Marty Byrde, King Dice, and gaming’s enduring image problem

Marty Byrde, King Dice, and gaming’s enduring image problem

  • David G. Schwartz
April 1, 2021 11:19 PM
  • David G. Schwartz

The casino gaming industry is in a funny place. For those of us inside the bubble, it’s a business brimming with regulations, compliance, and integrity. For those outside it, though, casinos are still, for lack of a better word, seedy. On one hand, we can point to the unprecedented spread of legal casino gaming in the United States as evidence of the industry’s robust legitimacy. On the other, as two examples from current popular culture demonstrate, there’s a lot of work left to be done.

This is an admittedly personal and anecdotal sampling of pop culture sentiment about casino gambling, but it does seem to represent a persistent strain of thought.

The first is a Netflix original series, Ozark, which catalogs the travails of money manager Marty Byrde and his family after an emergency relocation from Chicago to Missouri’s Ozark region. Through a series of harrowing events, Byrde finds himself forced to launder money for a deadly Mexican drug cartel while simultaneously dodging the FBI, navigating the machinations of local criminals, petty and otherwise, and attempting to keep his family together.

Cuphead: Don’t Deal with the Devil

It’s a riveting drama that tells the story of people pushed beyond their limits that deserves the recognition it has received. But its portrayal of casino gaming is certainly not one that industry folks might welcome. Without spoiling important elements, Byrde lobbies for and opens a casino as a conduit to launder money more efficiently for his cartel overlords. The casino business is depicted as predictably corrupt, with bribery and mob ties supplementing the core function of money laundering. While the casino business’s shadiness provides incidental color to the show rather than being a focus, the portrayal of gaming in Ozark tells us that those who create entertainment believe that audiences will find a casino structurally linked to criminal activity a credible plot device.

As a side note, it might be worth it to get together a small panel of Missouri casino regulators executives at the next Global Gaming Expo to discuss what the filmmakers got right and wrong.

My second example of an unflattering depiction of gambling comes from Cuphead: Don’t Deal with the Devil, a run-and-gun action video game released in 2017 that I’ve just gotten around to playing and (this is a point of pride with my kids) beating. This is a gorgeously designed game animated in the style of 1930s cartoons with a soundtrack to match.  And, as it happens, gambling is central to the story.

According to a cutscene at the game’s start, two young brothers, Cuphead and Mugman, one day end up “on the wrong side of the track” and find themselves in “the Devil’s Casino.” Encouraged by King Dice, the casino’s “sleazy manager,” the pair enjoy a winning streak at the craps table before the Devil himself arrives and raises the stakes: if they win the next roll, the boys win all of the money in the casino; if they lose, they forfeit their souls. Cuphead, “blinded by easy riches,” rashly agrees, and predictably rolls snake eyes. In lieu of surrendering their souls, Cuphead and Mugman are given the option of collecting the souls of “runaway debtors” for the Devil, which sets up the game’s action, as the player must beat a series of adversaries to advance.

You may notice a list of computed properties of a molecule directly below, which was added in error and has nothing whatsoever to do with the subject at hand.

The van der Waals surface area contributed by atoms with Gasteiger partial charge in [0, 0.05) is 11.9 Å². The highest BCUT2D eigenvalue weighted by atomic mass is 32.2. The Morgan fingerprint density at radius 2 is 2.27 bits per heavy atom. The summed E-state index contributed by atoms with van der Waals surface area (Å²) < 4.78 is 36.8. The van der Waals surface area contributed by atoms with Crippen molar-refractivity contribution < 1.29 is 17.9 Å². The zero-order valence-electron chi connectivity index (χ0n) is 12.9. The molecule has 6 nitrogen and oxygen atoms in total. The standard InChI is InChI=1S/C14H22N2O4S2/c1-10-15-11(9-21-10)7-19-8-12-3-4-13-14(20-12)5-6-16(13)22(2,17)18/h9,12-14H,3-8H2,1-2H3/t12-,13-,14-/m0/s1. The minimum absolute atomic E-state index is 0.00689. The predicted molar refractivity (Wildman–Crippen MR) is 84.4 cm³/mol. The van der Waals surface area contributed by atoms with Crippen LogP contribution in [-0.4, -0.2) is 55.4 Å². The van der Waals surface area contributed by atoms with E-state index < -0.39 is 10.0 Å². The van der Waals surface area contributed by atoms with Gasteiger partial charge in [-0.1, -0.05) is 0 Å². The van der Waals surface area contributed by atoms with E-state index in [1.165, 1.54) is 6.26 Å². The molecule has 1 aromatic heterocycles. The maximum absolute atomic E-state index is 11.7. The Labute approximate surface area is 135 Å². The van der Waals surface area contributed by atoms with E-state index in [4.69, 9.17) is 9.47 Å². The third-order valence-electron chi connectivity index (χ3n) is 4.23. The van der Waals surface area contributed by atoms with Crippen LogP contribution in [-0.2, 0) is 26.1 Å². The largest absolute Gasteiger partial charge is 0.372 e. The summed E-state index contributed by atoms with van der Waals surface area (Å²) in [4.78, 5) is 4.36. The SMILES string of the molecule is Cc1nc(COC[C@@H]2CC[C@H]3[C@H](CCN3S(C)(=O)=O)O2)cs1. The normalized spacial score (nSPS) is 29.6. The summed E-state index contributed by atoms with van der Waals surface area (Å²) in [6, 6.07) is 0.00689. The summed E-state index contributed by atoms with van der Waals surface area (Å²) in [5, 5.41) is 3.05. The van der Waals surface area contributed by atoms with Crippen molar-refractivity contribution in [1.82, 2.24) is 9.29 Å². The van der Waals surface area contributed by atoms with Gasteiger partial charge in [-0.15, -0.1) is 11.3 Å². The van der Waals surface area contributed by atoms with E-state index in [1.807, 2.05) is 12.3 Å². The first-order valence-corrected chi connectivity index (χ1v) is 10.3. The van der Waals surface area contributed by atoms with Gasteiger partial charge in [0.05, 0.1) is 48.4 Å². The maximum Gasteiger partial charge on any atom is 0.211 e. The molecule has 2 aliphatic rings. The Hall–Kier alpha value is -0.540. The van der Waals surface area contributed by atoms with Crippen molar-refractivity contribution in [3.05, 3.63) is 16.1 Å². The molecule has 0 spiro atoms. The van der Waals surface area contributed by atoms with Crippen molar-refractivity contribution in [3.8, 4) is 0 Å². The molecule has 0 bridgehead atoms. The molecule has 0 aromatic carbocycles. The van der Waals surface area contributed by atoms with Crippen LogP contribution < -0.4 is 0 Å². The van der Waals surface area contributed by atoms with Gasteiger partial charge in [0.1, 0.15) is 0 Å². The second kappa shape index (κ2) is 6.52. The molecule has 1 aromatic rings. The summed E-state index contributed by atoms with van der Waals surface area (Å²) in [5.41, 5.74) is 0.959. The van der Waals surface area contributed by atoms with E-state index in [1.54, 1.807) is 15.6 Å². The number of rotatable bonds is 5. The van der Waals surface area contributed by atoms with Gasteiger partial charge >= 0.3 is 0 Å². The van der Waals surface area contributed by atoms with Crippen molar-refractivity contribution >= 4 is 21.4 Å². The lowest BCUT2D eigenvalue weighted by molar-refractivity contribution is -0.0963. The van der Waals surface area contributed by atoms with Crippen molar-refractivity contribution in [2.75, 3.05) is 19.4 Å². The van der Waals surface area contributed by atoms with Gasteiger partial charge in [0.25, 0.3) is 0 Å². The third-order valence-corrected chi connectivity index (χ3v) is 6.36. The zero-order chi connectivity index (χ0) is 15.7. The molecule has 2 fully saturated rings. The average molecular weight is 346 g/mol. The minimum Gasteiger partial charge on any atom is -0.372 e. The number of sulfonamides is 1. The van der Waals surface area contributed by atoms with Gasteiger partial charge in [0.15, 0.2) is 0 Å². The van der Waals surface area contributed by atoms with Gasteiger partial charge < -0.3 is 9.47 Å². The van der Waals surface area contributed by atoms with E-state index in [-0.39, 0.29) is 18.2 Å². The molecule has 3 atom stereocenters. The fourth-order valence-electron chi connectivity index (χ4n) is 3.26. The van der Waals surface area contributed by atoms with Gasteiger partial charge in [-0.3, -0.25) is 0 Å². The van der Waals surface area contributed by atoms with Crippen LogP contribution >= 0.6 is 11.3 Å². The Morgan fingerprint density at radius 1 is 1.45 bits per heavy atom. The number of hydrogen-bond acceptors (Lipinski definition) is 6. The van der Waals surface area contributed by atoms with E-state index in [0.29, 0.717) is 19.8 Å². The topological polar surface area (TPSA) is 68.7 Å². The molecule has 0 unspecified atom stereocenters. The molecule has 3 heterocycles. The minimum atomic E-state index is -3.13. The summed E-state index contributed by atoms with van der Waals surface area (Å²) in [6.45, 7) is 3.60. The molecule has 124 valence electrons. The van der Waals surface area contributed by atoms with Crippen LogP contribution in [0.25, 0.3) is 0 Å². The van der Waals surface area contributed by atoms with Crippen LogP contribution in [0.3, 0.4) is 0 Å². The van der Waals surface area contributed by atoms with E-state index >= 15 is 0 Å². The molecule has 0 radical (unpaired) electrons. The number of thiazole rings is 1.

Cuphead, as a video game, is fun. There’s a real charm to the artwork and soundtrack, and the gameplay — while it can be frustrating as you struggle to master it — is incredibly enjoyable. After defeating 17 bosses, including a homicidal flower, a playful dragon, and a Prussian-helmeted rat, and crossing the railroad tracks, the player finally enters the casino, where King Dice awaits.

Before confronting King Dice, the player must beat nine casino-themed mini-bosses, including the Tipsy Troop, a trio of intoxicated alcoholic drinks, and Mr. Wheezy, a giant cigar. Other mini-bosses include a stack of chips and a dancing roulette wheel.

Certainly, there’s nothing in Cuphead that’s going to directly inform public policy—it’s unlikely that legislators will be demanding inquiries into whether their states’ licensees are trafficking in souls—but I find it notable that casino gambling is depicted as such a filthy, unglamorous pastime, and the casino business as irredeemably predatory. The game accepts as the basis of its narrative that casinos target minors (Cuphead and Mugman are explicitly referred to as “boys” in the introduction, and they live under the tutelage of Elder Kettle, implying that they are not yet adults), that they are places where harmful habits are encouraged, and that they are predatory, with the Devil winning the souls of unfortunates in his casino. One character even remarks that since the casino has opened, all of their island’s money is ending up inside of it, leaving nothing for other businesses.

Judging from Ozark and Cuphead, then, casino gaming still has an image problem. If anything, it’s worse than the stigma the industry faced as it was expanding in the 1990s, as proponents could credibly argue that organized crime had been driven from ownership and that Las Vegas provided ample evidence that casinos could drive employment and tourism while bringing in tax money. Ozark tells us that it’s believable that organized crime isn’t as far removed as we think, while Cuphead just says that casinos are unhealthy.

With such a wide proliferation of casinos in the United States, it’s tempting to think that all of the industry’s image issues are in the past. But as these two cases show, there is still plenty of room for improvement.